The NY Times debunks some widespread myths about the Social Security Trust Fund, in an article that they admit spins favorably for Bush.
You can not imagine my surprise and delight.
At Heart of Social Security Debate, a Misunderstanding
WASHINGTON, March 7 - The Social Security trust fund "had plenty of money in it," Anne Cash, a 70-year-old retired federal worker, declared furiously at a town meeting in North Philadelphia last month.
"It should not be tampered with," Ms. Cash told her congresswoman, Allyson Y. Schwartz, a freshman Democrat. "It was not intended for the government to borrow."
President Bush, Ms. Cash continued, "owes that money back."
Senators and representatives across the country have heard similar assertions, based on a misunderstanding of how the system works, from constituents who oppose the president's plan to change the basic structure of Social Security.
"The Social Security trust fund has produced more bad public discussion than any other budget entity," said Douglas Holtz-Eakin, director of the Congressional Budget Office.
The confusion is frustrating to Republicans who side with Mr. Bush.
"If the president can convince people how the trust fund works, we're over a hurdle," said Senator Charles E. Grassley of Iowa, the chairman of the Finance Committee. "The trust fund is a mirage, but I still have Iowans say to me, 'Where's the money?' "
But unlike a mirage, the trust fund does exist. The details are on Page 1,112 of the appendix in the president's budget for the 2006 fiscal year. What Mr. Grassley meant was that the significance of the trust fund is limited.
Its importance, said John C. Rother, the policy director of AARP, the advocacy group for older Americans, is largely symbolic. "It is a symbol of the insurance nature of the program and the social contract that lies behind it," Mr. Rother said.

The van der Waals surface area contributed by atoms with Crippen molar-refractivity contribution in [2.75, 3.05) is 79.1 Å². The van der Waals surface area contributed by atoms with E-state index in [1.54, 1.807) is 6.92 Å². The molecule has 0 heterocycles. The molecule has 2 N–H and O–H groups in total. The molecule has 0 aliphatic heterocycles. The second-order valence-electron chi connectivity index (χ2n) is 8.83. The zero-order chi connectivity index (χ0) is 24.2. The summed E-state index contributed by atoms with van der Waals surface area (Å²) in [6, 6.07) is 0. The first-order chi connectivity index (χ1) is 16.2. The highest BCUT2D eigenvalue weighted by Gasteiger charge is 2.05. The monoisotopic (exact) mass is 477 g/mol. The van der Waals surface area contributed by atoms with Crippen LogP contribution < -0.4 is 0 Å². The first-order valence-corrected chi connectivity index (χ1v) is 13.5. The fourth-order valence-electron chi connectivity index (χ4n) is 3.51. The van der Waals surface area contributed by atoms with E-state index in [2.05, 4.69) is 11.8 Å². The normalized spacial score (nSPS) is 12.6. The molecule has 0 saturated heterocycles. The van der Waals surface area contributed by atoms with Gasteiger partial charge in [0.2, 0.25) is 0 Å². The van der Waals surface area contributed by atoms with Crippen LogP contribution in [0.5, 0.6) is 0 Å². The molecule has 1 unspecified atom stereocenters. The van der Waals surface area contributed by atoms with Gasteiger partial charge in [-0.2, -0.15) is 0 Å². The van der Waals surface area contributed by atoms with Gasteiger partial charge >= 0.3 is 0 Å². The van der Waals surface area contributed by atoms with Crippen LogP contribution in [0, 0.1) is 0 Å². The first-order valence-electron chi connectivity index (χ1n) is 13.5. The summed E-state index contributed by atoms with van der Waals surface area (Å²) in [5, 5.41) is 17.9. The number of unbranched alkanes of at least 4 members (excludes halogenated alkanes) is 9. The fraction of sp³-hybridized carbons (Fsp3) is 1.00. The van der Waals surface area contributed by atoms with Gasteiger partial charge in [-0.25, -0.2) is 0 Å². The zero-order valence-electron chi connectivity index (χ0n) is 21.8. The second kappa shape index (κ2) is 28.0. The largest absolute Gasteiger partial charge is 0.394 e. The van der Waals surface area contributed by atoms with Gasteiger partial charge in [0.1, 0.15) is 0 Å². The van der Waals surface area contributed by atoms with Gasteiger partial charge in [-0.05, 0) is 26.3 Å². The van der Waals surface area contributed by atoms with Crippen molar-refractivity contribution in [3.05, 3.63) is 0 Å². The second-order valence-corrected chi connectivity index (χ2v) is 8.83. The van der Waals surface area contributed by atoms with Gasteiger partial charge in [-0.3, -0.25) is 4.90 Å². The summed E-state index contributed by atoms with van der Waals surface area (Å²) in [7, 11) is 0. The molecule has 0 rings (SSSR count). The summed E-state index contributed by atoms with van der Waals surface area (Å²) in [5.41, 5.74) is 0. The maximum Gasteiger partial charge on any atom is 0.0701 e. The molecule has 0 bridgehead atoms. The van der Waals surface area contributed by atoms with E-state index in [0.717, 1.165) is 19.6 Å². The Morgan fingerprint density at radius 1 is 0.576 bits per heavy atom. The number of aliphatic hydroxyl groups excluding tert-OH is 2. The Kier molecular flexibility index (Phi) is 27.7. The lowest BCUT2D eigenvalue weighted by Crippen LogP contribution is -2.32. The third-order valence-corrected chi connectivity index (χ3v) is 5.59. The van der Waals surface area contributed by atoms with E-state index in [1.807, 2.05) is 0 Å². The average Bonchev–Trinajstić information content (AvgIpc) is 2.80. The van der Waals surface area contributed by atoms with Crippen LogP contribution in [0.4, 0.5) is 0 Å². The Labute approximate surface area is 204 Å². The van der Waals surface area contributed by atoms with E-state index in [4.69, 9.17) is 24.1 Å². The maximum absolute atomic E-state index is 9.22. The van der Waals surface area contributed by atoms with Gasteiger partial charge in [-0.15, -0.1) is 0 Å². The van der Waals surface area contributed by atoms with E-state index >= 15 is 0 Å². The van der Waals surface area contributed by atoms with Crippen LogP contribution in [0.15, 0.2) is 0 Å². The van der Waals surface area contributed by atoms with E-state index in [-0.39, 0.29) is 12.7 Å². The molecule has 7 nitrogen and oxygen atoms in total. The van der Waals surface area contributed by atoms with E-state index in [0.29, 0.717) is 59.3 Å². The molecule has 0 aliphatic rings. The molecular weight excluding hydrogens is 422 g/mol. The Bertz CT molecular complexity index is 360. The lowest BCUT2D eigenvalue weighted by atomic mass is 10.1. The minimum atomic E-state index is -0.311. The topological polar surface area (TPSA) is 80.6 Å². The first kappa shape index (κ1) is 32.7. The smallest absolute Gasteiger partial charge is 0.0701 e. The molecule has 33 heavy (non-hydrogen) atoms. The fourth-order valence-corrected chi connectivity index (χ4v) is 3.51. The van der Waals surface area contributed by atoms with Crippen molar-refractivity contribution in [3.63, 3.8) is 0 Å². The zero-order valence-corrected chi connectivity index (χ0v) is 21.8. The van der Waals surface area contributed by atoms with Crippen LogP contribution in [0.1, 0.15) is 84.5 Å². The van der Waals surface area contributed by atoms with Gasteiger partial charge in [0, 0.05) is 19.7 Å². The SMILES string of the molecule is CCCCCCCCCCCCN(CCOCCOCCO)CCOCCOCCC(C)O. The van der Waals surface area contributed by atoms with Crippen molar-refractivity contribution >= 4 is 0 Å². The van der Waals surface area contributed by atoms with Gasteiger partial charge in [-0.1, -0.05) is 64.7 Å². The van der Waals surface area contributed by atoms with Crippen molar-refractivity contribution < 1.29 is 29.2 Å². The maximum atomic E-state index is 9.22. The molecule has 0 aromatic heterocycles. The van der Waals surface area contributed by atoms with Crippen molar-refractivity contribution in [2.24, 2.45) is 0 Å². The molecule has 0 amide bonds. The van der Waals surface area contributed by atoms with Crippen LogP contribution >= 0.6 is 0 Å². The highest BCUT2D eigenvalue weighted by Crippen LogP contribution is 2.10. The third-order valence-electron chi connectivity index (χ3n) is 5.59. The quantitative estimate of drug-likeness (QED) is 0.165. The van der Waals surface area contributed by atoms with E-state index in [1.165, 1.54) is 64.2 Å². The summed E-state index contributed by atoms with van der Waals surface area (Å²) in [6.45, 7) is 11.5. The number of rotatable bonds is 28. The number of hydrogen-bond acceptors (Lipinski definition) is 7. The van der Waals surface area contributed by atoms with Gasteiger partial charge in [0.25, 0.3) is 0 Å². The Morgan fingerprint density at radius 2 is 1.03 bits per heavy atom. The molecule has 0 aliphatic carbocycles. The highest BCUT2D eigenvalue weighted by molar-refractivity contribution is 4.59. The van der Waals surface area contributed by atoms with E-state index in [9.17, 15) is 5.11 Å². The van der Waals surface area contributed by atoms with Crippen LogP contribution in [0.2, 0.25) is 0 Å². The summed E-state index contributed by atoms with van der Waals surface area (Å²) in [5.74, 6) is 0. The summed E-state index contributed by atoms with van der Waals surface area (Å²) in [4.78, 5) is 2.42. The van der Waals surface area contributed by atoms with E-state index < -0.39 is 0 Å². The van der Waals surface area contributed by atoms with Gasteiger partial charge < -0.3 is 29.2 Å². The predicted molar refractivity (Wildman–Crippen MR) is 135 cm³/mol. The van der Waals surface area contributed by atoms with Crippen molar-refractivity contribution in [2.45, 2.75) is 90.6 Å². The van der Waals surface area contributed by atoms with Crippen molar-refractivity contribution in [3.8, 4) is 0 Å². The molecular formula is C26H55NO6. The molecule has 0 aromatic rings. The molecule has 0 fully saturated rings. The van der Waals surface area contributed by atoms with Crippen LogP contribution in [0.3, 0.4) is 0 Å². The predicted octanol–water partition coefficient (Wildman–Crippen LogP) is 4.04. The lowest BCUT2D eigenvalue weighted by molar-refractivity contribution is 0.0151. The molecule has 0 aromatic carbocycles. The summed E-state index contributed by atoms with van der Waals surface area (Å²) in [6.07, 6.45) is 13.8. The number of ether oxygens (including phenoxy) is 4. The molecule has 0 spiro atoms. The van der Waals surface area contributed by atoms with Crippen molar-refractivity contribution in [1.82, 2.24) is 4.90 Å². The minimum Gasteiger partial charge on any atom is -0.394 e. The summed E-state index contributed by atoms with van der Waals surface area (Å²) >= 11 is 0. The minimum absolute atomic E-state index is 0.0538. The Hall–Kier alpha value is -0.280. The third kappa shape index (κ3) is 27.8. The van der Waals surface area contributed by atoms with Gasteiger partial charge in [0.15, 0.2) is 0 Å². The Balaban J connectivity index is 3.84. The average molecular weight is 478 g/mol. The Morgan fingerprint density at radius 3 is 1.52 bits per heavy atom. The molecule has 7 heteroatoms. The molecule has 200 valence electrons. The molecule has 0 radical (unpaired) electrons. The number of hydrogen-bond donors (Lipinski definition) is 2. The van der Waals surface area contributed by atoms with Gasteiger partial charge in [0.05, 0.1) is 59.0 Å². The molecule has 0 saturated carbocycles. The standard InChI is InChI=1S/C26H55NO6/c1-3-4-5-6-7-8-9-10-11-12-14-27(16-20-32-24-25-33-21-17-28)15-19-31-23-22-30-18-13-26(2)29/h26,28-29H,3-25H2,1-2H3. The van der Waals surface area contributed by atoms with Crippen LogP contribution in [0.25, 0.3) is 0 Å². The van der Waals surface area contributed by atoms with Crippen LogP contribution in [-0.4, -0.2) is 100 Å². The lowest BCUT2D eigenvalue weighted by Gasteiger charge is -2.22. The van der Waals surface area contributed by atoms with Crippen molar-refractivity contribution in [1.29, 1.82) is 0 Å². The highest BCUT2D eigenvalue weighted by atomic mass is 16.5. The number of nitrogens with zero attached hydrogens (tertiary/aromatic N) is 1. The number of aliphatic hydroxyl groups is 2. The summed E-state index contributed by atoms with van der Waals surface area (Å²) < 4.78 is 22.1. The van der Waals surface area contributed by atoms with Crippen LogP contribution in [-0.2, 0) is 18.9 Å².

"But it doesn't really bind the Congress," he said, and "no individual's benefits are insured by it."
...The truth, Mr. Holtz-Eakin said, is somewhere in between. The trust fund is more than an empty promise, he said, and less than a solemn obligation backed by the full faith and credit of the United States.
A main reason for the confusion is that from the creation of Social Security, politicians have used the trust fund to mask several realities.
...Once benefits exceed annual tax revenues, the government will have to increase taxes, cut spending elsewhere or issue more bonds if it decides to pay full Social Security benefits.
But trust fund or no trust fund, bonds or no bonds, Social Security is only one program with a claim on the federal budget.
There will be highways to build and, perhaps, wars to fight. There will be expenses for education and health care and many other government activities. And there will be citizens - voters - who do not want their taxes to be raised.
Maybe because of the trust fund, the politicians will decide that Social Security has the strongest claim.
But if so, that will be a political decision, not a legal one.
This is a bit of a poke in the eye to their columnist Paul Krugman, who tried as hard as he could to spin the alternative vision, as we discussed here.
Let Daniel Okrent know that his folks are doing a good job. He is at firstname.lastname@example.org.
MORE: I will guess that this - "the surpluses in President Bill Clinton's tenure were due in large part to the Social Security excess" - provokes grumbles, but I need to check.